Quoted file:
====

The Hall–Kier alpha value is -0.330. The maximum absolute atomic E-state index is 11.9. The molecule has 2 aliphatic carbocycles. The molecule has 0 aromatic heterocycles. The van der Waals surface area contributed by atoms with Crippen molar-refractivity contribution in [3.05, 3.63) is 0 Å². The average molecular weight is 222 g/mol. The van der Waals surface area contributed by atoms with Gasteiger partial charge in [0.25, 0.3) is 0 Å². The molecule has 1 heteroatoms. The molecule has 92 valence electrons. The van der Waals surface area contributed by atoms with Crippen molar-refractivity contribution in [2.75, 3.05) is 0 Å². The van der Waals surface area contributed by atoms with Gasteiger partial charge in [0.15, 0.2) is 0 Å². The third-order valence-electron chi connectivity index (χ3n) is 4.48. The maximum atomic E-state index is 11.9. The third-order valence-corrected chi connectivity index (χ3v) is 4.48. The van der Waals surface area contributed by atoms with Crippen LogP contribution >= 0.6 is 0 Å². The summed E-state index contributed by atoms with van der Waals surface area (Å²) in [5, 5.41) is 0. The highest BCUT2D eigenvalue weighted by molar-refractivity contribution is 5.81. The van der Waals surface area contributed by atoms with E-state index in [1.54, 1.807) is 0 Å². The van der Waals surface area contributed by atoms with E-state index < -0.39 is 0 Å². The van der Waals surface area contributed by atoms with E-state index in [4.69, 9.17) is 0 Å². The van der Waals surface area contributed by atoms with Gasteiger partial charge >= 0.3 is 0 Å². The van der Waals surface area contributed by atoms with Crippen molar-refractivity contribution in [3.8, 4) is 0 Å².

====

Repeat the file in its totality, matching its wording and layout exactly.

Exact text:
The Hall–Kier alpha value is -0.330. The maximum absolute atomic E-state index is 11.9. The molecule has 2 aliphatic carbocycles. The molecule has 0 aromatic heterocycles. The van der Waals surface area contributed by atoms with Crippen molar-refractivity contribution in [3.05, 3.63) is 0 Å². The average molecular weight is 222 g/mol. The van der Waals surface area contributed by atoms with Gasteiger partial charge in [0.25, 0.3) is 0 Å². The molecule has 1 heteroatoms. The molecule has 92 valence electrons. The van der Waals surface area contributed by atoms with Crippen molar-refractivity contribution in [2.75, 3.05) is 0 Å². The van der Waals surface area contributed by atoms with Gasteiger partial charge in [0.15, 0.2) is 0 Å². The third-order valence-electron chi connectivity index (χ3n) is 4.48. The maximum atomic E-state index is 11.9. The third-order valence-corrected chi connectivity index (χ3v) is 4.48. The van der Waals surface area contributed by atoms with Crippen LogP contribution >= 0.6 is 0 Å². The summed E-state index contributed by atoms with van der Waals surface area (Å²) in [5, 5.41) is 0. The highest BCUT2D eigenvalue weighted by molar-refractivity contribution is 5.81. The van der Waals surface area contributed by atoms with E-state index in [1.54, 1.807) is 0 Å². The van der Waals surface area contributed by atoms with E-state index < -0.39 is 0 Å². The van der Waals surface area contributed by atoms with E-state index in [4.69, 9.17) is 0 Å². The van der Waals surface area contributed by atoms with Gasteiger partial charge >= 0.3 is 0 Å². The van der Waals surface area contributed by atoms with Crippen molar-refractivity contribution in [3.8, 4) is 0 Å².